Organic Farming in Poland as Example of Organic Farming in CEE Countries - from farm to plate", 25-29 July 2005, Warsaw and Culavia - Pomerania,
ENAOS 2005 - 4th ENAOS Summer Meeting

organised within the framework of the Avalon Network Project financed by

European Commision
Warsaw Agricultural University,
Faculty of Human Nutricion and Consumer Science,
Faculty of Agriculture and Biology
Dutch National Postcode Lottery Ministry of National Education And Sport
Country presentations

COLOMBIA - General situation of organic agriculture in Colombia –organic food market in Colombia

Maria Cecilia Medina Gutierrez

The development of OF in Colombia began by the end of the 1980s. It.was favored by the work of organizations with social consciousness and sensibility, which enhanced information flows, rural education, and internal organization for marketing, management and in some cases relation to international development support agencies. NGOs and some religious organizations working with rural communities applied the method called „Diálogo de saberes“ (knowledge in exchange) learning a lot about traditional knowledge of the communities. This method is a permanent exchange about the local resources and values. The process strengthens the sense of community membership, self confidence and let people recognize the value of their own culture and the role they play as guardians and protectors of their own food and independence. Meetings to encourage the use of traditional food and seed exchange are part of it. Many manuals on organic agriculture in the tropics have been written as result of this work, mostly generated through field work.

External cooperation agencies are financing the presence of peasant and indigenous organizations in international fairs like ANUGA or BIOFACH in Germany, or financing experts to support the connection with international markets, or the arrangements to get agroindustrial machines.

Today, the REDAE (national network for ecological agriculture) unites the people working or supporting OF in Colombia. Another network „RDS“ (red de desarrollo sostenible de Colombia - Net for sustainable development) is also connected to REDAE.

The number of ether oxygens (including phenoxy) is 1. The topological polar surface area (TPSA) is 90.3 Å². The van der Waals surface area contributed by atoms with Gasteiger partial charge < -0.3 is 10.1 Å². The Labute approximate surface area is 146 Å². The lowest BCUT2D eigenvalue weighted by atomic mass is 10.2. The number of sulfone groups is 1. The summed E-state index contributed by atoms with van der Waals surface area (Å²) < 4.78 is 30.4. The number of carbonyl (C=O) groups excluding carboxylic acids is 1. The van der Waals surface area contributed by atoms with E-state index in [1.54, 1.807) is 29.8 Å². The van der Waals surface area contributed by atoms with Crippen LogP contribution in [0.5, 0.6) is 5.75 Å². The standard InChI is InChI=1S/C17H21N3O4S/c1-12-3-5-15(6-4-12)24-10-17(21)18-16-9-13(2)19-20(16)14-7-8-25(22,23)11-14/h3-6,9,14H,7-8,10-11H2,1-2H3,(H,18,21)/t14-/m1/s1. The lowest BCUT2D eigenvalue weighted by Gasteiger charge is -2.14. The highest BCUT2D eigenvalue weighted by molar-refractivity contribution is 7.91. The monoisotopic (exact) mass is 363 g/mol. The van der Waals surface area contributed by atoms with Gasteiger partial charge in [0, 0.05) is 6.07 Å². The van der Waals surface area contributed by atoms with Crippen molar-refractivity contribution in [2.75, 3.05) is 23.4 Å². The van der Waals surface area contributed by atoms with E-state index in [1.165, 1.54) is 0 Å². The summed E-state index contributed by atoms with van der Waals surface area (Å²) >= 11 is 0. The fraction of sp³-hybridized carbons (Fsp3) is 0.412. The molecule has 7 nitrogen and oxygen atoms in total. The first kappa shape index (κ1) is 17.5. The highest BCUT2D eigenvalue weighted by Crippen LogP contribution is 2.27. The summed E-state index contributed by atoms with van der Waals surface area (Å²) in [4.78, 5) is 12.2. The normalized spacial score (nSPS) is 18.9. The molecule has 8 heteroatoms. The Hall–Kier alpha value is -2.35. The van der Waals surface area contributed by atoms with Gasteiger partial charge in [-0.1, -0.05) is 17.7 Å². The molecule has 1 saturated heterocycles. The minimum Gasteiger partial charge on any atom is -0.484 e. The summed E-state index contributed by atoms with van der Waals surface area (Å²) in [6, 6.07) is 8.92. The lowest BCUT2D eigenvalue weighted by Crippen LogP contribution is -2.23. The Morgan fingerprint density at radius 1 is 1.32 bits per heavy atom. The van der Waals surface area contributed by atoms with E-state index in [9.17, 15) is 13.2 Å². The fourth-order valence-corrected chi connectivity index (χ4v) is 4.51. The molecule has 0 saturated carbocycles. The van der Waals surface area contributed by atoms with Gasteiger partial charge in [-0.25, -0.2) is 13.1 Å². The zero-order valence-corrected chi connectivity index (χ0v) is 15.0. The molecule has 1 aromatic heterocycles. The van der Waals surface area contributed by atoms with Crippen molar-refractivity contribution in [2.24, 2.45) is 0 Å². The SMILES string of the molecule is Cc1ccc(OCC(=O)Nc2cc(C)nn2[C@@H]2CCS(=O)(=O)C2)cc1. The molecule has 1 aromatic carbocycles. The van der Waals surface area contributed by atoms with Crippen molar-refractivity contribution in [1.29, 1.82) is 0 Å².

There is inequality of land tenure in Colombia. In the year 1988 a million peasant units, 62,4% of all agricultural properties held only 5.2% of the area farmed; the mean size of the parcels was 1,2 ha. This small farms are often on eroded, sloping and not very fertile land. Some forced displacement caused by social and armed conflict cause the abandonment of the production units and migrations. Because of internal political decisions on food imports and the fall of coffee prices, a lot of peasants were ruined or lost their jobs. For them it was not easy to switch to alternative cultures being coffee a perennial crop, so they must survive collecting or cultivating coca leaf and poppies, which is better paid or joining guerilla gruops or the army. Nevertheless some organizations working on organic agriculture, survived that crisis because of the better prices of their products in international markets. This makes of OF an alternative if the producers achieve a short market chain. This is the case of ASPROME, an umbrella organization for other eleven peasant, indigenous, women and afrolatinoamericans organizations. They export organic fruits, dried foods, jams, coffee.

The first resolution on OF appeared with the number 0544 from December 21/1995. As the possibility to export organic products with better prices was recognized by the government some political regulations were issued and the resolution from 1995 was replaced by the resolution 0074 from 2002. New resolutions related to organic production, transformation and commercialization were created. Examples are the resolution 00150 from year 2003 concerning soil conditioners and fertilizers, the resolution 00375 from year 2003 for vegetable extracts and biological components, the resolution 00148 from year 2004 creating the national ecological seal and giving the right to use and manage it to certification agencies.